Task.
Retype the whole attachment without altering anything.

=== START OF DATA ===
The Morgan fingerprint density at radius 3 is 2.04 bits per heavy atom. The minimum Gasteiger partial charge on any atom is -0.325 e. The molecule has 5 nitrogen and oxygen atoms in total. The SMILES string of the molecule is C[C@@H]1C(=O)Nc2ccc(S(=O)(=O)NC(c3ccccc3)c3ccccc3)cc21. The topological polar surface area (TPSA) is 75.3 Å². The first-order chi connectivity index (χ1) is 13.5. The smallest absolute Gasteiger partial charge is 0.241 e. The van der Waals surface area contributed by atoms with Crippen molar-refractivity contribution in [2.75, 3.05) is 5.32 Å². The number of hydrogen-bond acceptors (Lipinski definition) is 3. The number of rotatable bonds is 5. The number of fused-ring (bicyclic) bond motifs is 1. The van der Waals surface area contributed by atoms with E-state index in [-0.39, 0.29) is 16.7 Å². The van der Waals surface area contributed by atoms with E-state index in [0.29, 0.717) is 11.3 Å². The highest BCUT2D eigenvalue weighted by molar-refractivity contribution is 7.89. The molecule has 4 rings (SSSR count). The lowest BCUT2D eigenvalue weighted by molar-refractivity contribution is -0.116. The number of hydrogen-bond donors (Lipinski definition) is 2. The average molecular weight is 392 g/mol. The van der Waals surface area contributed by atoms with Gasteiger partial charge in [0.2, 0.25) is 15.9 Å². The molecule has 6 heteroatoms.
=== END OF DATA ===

The Morgan fingerprint density at radius 3 is 2.04 bits per heavy atom. The minimum Gasteiger partial charge on any atom is -0.325 e. The molecule has 5 nitrogen and oxygen atoms in total. The SMILES string of the molecule is C[C@@H]1C(=O)Nc2ccc(S(=O)(=O)NC(c3ccccc3)c3ccccc3)cc21. The topological polar surface area (TPSA) is 75.3 Å². The first-order chi connectivity index (χ1) is 13.5. The smallest absolute Gasteiger partial charge is 0.241 e. The van der Waals surface area contributed by atoms with Crippen molar-refractivity contribution in [2.75, 3.05) is 5.32 Å². The number of hydrogen-bond acceptors (Lipinski definition) is 3. The number of rotatable bonds is 5. The number of fused-ring (bicyclic) bond motifs is 1. The van der Waals surface area contributed by atoms with E-state index in [-0.39, 0.29) is 16.7 Å². The van der Waals surface area contributed by atoms with E-state index in [0.29, 0.717) is 11.3 Å². The highest BCUT2D eigenvalue weighted by molar-refractivity contribution is 7.89. The molecule has 4 rings (SSSR count). The lowest BCUT2D eigenvalue weighted by molar-refractivity contribution is -0.116. The number of hydrogen-bond donors (Lipinski definition) is 2. The average molecular weight is 392 g/mol. The van der Waals surface area contributed by atoms with Gasteiger partial charge in [0.2, 0.25) is 15.9 Å². The molecule has 6 heteroatoms.